EPA survey finds $271 billion needed to shore up wastewater and stormwater treatment facilities

A U.S. Environmental Protection Agency (EPA) study says $271 billion is needed to maintain and improve the nation’s wastewater infrastructure, including leaking pipes that carry wastewater to treatment plants, sewage treatment plant technology, and management of stormwater runoff.

“The only way to have clean and reliable water is to have infrastructure that is up to the task,” said Joel Beauvais, EPA’s Acting Deputy Assistant Administrator for Water. “Our nation has made tremendous progress in modernizing our treatment plants and pipes in recent decades, but this survey tells us that a great deal of work remains.”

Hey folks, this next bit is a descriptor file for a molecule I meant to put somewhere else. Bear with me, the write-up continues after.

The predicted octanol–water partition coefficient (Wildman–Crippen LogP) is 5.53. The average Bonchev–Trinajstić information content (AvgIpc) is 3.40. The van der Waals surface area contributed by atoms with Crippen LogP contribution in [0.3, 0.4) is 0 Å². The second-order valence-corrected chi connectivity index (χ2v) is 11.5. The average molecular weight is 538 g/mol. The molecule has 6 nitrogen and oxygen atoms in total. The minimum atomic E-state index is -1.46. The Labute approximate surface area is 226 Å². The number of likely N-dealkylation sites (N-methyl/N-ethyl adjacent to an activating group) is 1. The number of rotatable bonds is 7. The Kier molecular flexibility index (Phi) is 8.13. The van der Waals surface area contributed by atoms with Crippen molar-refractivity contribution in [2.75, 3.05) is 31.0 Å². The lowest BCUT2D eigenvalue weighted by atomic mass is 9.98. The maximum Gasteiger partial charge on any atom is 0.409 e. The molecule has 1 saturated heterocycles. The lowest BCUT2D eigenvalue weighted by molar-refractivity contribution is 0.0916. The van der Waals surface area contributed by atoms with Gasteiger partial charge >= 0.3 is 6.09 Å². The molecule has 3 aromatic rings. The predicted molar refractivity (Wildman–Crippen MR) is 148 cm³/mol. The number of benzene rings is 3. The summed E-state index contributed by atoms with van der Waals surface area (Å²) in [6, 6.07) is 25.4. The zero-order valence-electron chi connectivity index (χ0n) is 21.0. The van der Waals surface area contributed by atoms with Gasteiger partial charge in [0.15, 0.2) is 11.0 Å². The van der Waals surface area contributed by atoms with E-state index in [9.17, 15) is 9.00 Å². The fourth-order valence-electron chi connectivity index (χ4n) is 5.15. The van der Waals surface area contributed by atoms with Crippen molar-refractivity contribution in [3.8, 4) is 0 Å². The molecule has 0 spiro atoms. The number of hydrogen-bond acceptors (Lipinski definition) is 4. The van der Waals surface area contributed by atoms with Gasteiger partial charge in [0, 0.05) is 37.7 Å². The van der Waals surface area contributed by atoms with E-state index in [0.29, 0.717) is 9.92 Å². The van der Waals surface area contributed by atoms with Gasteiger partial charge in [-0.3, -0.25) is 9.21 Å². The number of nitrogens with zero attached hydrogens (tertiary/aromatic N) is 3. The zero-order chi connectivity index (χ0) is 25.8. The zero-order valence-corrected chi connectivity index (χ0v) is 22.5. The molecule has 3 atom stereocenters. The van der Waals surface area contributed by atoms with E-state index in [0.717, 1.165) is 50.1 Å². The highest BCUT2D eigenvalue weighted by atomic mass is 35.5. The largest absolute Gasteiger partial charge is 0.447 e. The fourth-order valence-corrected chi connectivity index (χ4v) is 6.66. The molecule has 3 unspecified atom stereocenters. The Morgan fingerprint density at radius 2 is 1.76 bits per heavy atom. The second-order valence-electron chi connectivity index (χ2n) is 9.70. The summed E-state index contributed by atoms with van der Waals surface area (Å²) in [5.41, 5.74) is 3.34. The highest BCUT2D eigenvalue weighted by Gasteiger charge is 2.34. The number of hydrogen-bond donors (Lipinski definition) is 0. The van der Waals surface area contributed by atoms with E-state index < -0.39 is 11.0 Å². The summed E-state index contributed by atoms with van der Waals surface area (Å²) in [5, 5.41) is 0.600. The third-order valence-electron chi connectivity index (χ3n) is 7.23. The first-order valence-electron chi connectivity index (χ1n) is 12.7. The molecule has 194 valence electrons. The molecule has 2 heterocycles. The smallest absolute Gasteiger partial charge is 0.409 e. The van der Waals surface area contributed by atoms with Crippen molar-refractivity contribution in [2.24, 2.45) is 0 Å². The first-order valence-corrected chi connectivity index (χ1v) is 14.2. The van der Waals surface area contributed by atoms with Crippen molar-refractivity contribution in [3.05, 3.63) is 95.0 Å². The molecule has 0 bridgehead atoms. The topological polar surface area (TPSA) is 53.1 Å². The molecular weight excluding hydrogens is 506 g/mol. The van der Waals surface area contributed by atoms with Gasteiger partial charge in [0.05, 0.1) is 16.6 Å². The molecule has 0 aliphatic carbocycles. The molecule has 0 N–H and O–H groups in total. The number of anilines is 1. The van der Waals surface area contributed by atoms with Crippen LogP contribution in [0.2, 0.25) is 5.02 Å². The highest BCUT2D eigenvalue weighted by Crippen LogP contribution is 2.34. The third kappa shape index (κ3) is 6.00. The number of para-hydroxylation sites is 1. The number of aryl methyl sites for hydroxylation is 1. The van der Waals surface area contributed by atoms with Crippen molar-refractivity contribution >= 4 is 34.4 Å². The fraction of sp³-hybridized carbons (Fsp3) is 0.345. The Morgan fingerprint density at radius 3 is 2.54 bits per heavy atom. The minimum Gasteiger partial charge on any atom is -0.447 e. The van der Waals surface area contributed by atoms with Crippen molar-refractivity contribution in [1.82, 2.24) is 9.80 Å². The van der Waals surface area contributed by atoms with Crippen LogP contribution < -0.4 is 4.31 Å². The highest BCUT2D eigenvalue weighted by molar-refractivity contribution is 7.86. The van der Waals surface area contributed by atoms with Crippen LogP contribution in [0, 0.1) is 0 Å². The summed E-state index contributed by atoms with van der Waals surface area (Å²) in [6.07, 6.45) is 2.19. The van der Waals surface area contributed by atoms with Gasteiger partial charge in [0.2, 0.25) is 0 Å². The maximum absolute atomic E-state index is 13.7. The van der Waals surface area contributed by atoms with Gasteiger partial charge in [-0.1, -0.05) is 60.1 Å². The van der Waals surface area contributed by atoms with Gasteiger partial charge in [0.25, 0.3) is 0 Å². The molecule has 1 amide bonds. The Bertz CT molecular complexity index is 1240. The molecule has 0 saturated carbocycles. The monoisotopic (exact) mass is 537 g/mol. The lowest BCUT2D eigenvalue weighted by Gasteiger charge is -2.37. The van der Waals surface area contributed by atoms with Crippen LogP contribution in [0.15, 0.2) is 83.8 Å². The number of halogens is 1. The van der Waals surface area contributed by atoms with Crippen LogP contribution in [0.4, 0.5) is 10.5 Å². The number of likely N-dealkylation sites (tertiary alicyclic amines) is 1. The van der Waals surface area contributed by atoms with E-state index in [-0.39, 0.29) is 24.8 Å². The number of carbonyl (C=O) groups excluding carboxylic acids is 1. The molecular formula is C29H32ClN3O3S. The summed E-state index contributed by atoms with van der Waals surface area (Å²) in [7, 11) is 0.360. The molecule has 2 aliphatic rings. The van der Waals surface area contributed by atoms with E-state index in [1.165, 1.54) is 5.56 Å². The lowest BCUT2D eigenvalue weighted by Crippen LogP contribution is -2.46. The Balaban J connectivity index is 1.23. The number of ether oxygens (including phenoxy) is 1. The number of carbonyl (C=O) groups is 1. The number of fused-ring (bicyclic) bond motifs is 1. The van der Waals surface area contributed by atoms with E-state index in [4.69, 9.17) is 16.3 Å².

Adequate wastewater infrastructure plays a vital role in the health of streams, rivers, and lakes, where discharged wastewater and stormwater runoff often end up. Wastewater infrastructure must also become more resilient to the impacts of climate change, including sea level rise, stronger and more frequent storms, flooding, and drought, according to the study released this week (1/13/16).

The cities of Davenport, Bettendorf and Riverdale (joint owners of the Davenport Sewage Treatment Plant) are in the midst of a 20-year $160-million upgrade of the sewage system agreed to under a court-approved consent order with the Iowa Department of Natural Resources.

CLICK HERE to read the full EPA news release.

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